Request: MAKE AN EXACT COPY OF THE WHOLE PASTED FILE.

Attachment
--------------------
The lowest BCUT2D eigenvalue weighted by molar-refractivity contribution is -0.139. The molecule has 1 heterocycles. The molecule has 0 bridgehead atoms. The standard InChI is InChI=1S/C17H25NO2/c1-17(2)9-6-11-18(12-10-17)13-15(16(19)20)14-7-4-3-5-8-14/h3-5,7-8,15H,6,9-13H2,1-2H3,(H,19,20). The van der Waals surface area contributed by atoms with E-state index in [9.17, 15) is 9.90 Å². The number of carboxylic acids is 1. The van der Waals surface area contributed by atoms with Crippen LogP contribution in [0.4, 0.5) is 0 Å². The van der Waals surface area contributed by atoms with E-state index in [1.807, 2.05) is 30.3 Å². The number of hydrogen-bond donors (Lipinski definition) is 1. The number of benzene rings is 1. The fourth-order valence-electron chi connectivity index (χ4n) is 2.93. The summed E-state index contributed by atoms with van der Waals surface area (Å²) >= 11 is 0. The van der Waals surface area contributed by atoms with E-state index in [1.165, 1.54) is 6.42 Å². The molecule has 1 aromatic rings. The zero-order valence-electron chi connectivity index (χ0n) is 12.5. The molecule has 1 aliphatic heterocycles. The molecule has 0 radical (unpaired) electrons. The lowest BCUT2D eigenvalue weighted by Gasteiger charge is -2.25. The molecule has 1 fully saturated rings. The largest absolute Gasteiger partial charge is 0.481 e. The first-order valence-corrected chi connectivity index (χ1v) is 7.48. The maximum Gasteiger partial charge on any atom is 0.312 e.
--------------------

The lowest BCUT2D eigenvalue weighted by molar-refractivity contribution is -0.139. The molecule has 1 heterocycles. The molecule has 0 bridgehead atoms. The standard InChI is InChI=1S/C17H25NO2/c1-17(2)9-6-11-18(12-10-17)13-15(16(19)20)14-7-4-3-5-8-14/h3-5,7-8,15H,6,9-13H2,1-2H3,(H,19,20). The van der Waals surface area contributed by atoms with E-state index in [9.17, 15) is 9.90 Å². The number of carboxylic acids is 1. The van der Waals surface area contributed by atoms with Crippen LogP contribution in [0.4, 0.5) is 0 Å². The van der Waals surface area contributed by atoms with E-state index in [1.807, 2.05) is 30.3 Å². The number of hydrogen-bond donors (Lipinski definition) is 1. The number of benzene rings is 1. The fourth-order valence-electron chi connectivity index (χ4n) is 2.93. The summed E-state index contributed by atoms with van der Waals surface area (Å²) >= 11 is 0. The van der Waals surface area contributed by atoms with E-state index in [1.165, 1.54) is 6.42 Å². The molecule has 1 aromatic rings. The zero-order valence-electron chi connectivity index (χ0n) is 12.5. The molecule has 1 aliphatic heterocycles. The molecule has 0 radical (unpaired) electrons. The lowest BCUT2D eigenvalue weighted by Gasteiger charge is -2.25. The molecule has 1 fully saturated rings. The largest absolute Gasteiger partial charge is 0.481 e. The first-order valence-corrected chi connectivity index (χ1v) is 7.48. The maximum Gasteiger partial charge on any atom is 0.312 e.